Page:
Finally, they were ready for the baptism. The Mexican elder baptized the lady who wanted to be baptized, and while they were getting dried off and changing their closes again, we continued to sing. While we were singing, my daughter came from her Bible class to sit on the other side of me. She is trying to learn Spanish to help in the Spanish language ministry too. She had been to the Young Professional’s Bible class. Eventually, they came out, and the Mexican elder prayed and encouraged everyone to welcome their new sister. I talked to the lady who was baptized and welcomed her. Since I am new to this church, I don’t know everyone, so I introduced myself and asked her name. Her name was Maritsa.
On our way out, I talked to the man who had taught the Spanish Bible class and tell him what a good job he did. My daughter stopped to talk to the son of the man who taught the class. We learned they were from Texas and did a lot of mission work in South America. As we walked down the hallway to leave, a lady stopped me to hug me who is thrilled I am there because I happened to go to the same church as her grandparents when I was in high school. The lady in charge of the children’s ministry stopped to talk too. All her kids are sick. Everyone has been having the flu. I learned that my Hispanic friend who wasn’t in class was also home with the flu. The lady in charge of the children’s ministry told me again about the church secretary leaving in a few months. The wife of the Mexican elder had already told me about it, and the people from the Spanish ministry are pushing for me to take the job because they want the church to hire someone they can talk to, who understand Spanish. The lady from the children’s ministry told me who I should talk to because it was his job to find them a secretary.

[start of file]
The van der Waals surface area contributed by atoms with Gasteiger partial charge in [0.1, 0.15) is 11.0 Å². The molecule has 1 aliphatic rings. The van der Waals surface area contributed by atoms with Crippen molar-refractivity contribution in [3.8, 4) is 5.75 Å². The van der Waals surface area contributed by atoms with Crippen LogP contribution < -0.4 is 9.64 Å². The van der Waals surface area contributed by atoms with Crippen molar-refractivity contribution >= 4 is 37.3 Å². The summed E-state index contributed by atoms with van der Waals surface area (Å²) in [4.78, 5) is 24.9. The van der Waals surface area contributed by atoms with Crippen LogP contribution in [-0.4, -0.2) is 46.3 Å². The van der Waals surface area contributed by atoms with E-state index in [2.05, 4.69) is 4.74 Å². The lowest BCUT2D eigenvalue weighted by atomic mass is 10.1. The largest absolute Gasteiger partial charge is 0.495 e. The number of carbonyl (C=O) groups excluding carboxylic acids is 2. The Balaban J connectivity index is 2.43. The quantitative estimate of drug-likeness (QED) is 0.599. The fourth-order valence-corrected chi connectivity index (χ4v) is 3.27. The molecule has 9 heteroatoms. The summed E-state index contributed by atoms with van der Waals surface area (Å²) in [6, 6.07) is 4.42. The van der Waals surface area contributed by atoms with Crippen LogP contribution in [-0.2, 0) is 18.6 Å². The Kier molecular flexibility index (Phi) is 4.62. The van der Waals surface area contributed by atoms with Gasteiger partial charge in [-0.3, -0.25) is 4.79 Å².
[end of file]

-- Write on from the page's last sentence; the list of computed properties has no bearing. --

Since we had stayed a bit late because of the baptism and talking afterward, most of the hallways were cleared, so we went on to our car and drove over to a drive in restaurant on our way home to eat lunch. The Spanish ladies’ Bible class seems to meet in a different house very week, and it is hard to keep up with them because we are new to Oklahoma City. I have wondered if there are others that have trouble going to that class and so has my daughter. She suggested they should meet in the same place very week to make it easier on everyone. We have a lot of problems at our house right now with the fridge breaking down, with drains, with a lack of chairs, etc., but we agreed that once we get our problems ironed out, we would love to invite the Spanish Bible class to meet at our house every week instead of changing houses every week. We don’t know if they will want it, but it would make it easier for everyone. After lunch, we came on home and took naps.